The August family is just one of many who have benefited from planting trees with help from Healing Roots. Since the start of the program back in January, 2018, Fathers & Families has planted close to 80 trees.

Healing Roots doesn’t just help heal families. By planting trees, it also helps heal the planet by reducing greenhouse gases — and in a city like Stockton that is notorious for its unhealthy air, this is a big deal.

By working with Stockton property owners to plant trees, Fathers and Families of San Joaquin helps improve neighborhoods and clean the air.

Belion said Stockton has three ZIP codes in the Top 10 list for the most polluted cities in the state of California – 95202, 95203 and 95206.

“The impact we’re making on the environment by planting trees is vital to our survival,” Belion said. “Thirty-two percent of youth ages 1-17 in San Joaquin County have been diagnosed with asthma, whereas only 14.4 percent are diagnosed with asthma in the state. We doubled the entire state’s average, so I can’t emphasize enough how vital planting these trees are.

“They clean the air, they provide food, they provide shade, they provide a healing sense,” he continued. “There are 22 benefits to trees, and I think the main thing that’s not emphasized enough is trees reduce violence. Just by being in your community, just by being around a tree, that holistic feel reduces violence.”

In a city where the community is split in two — the north and south side — that data does not come as a surprise to Belion. “There’s no open green spaces [in the south side]. There’s no trees. There’s no clean water. But when you go up north, they have all the trees. They have all the open parks and green spaces and they’re not being harassed by the police. There’s a sense of safety out north.”

“There’s a billboard that shows life expectancy rates for living in those ZIP codes,” he continued, talking about the three Stockton ZIP codes listed as the most polluted in California. “Basically, your life is shortened by 20 years because you come from the ZIP code that has been left for dead. The streets are barren.”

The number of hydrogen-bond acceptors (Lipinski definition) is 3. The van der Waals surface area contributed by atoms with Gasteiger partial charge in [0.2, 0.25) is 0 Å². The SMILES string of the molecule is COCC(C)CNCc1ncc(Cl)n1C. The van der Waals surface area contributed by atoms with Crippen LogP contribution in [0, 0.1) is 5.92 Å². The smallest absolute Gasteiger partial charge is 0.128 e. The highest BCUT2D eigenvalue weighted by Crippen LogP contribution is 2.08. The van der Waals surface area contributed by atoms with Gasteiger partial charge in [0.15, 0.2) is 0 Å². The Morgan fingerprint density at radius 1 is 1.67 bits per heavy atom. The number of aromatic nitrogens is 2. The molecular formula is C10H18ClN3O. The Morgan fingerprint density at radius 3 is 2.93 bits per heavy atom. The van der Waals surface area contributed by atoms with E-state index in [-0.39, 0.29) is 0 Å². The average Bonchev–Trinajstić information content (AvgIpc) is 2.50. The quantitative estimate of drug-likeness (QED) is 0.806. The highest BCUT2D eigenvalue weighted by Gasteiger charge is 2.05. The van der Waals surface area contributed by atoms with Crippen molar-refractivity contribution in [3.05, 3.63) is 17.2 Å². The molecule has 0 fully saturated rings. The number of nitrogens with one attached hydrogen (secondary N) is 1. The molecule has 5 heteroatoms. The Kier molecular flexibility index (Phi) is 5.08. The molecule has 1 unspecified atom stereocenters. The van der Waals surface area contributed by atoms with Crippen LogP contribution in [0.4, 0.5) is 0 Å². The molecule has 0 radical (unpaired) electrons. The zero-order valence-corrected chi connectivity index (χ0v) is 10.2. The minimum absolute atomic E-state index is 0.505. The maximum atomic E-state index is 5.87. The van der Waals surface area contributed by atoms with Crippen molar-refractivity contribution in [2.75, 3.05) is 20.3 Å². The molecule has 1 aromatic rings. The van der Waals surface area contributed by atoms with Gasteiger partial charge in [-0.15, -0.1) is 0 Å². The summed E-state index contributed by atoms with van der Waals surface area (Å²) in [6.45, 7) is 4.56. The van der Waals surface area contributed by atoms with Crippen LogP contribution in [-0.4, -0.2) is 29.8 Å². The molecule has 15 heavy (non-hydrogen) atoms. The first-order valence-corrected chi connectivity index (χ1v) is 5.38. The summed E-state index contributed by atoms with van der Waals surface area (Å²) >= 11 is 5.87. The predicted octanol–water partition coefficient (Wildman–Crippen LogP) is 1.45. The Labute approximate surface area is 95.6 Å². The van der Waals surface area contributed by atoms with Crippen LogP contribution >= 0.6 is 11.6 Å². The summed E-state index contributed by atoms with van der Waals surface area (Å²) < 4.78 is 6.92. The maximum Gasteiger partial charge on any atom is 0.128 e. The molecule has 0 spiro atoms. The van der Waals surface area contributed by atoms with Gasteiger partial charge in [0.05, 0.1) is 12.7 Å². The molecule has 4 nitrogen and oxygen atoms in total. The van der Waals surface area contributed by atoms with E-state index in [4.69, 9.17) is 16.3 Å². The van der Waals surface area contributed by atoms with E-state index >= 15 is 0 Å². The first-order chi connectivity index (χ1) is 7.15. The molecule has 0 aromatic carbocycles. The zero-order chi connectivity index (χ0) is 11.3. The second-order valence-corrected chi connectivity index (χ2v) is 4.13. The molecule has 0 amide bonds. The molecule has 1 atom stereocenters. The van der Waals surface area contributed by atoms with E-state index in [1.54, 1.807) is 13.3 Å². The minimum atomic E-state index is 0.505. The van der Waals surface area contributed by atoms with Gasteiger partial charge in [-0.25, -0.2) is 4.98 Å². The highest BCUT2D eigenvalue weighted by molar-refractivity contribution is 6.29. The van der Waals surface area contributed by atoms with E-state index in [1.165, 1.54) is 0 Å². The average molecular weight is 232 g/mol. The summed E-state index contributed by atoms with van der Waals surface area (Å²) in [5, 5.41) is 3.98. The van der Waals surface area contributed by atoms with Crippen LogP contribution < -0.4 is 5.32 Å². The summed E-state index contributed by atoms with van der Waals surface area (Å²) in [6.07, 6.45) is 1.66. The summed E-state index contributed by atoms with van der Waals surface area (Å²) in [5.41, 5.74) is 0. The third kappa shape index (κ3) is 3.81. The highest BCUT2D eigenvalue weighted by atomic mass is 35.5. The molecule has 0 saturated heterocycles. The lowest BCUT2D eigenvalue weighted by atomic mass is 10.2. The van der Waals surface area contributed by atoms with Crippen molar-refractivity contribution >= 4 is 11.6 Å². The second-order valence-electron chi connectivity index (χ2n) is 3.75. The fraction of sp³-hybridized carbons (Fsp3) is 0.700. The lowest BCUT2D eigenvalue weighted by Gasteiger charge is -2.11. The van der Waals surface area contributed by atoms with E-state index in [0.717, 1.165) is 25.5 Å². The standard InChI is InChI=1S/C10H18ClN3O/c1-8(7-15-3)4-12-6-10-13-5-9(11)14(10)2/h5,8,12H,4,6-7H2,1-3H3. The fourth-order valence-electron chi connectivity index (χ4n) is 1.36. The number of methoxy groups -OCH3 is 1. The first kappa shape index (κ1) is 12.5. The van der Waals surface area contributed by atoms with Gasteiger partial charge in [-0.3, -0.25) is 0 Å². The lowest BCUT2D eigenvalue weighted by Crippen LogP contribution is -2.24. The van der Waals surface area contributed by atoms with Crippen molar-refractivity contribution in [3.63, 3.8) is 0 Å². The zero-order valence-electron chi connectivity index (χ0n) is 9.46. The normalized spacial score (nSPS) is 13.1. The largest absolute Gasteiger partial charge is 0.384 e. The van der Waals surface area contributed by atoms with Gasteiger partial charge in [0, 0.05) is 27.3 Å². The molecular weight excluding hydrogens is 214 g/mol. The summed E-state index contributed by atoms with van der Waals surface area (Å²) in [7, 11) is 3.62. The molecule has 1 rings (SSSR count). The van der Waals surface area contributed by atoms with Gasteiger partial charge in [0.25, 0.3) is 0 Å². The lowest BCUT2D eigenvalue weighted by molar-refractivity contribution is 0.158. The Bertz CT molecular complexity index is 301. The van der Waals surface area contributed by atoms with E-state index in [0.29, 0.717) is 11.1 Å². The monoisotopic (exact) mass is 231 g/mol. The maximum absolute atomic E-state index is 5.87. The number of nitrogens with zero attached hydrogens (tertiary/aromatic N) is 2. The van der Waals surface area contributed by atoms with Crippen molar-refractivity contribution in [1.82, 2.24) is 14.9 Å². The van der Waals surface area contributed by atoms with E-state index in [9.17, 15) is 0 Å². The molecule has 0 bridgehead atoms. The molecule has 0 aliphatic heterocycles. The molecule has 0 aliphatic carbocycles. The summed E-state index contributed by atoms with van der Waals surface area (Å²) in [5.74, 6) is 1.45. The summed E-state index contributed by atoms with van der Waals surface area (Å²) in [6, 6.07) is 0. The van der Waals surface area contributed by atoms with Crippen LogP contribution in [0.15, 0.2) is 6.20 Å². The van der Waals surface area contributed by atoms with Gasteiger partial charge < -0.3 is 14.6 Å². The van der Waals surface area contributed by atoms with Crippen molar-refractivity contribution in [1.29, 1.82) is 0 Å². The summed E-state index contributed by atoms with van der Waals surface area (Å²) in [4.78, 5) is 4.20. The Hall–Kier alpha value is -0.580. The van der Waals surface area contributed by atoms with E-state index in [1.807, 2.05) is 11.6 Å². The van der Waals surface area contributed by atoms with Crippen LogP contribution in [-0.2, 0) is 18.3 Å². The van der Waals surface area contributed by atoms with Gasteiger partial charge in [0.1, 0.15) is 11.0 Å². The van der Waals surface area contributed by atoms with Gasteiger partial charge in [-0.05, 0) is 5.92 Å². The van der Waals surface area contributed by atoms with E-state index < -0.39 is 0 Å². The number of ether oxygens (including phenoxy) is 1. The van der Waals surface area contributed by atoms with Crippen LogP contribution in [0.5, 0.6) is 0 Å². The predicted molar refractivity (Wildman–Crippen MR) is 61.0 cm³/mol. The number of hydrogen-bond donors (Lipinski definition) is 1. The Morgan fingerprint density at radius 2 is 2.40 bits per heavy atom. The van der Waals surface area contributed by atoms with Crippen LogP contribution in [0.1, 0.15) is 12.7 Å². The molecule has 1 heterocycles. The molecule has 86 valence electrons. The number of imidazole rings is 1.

With this information in mind, Fathers & Families is planting trees in those three ZIP codes specifically. Belion hopes that by planting trees here, Stockton will see a decrease in pollution and violence in these communities, as they continue bringing a sense of comfort to the families dealing with loss.

“Once families see the care that goes into the planting of the tree, the cultivating of the tree, the watering of the tree and the maintenance of the tree, it gives them a sense that their loved one is still with them,” Belion said.

Mary and her family agree.

“It makes you look forward to seeing it grow,” Mary said. “Ours is a lime tree and Raymon liked Patron. My daughter said we can go to the tree, get a lime, have us a glass of Patron and drink it with Ray.”

The August family is still looking for answers about the murder of their beloved Raymon, but Mary appreciates everything that Fathers & Families has done and is doing for them.

“The part that’s making me feel better is the love that I see coming from this organization and the tree,” Mary said. “Hopefully I can continue to work with Fathers & Families and get others feeling the way that I’m feeling now. Without them, I don’t know what I would do.”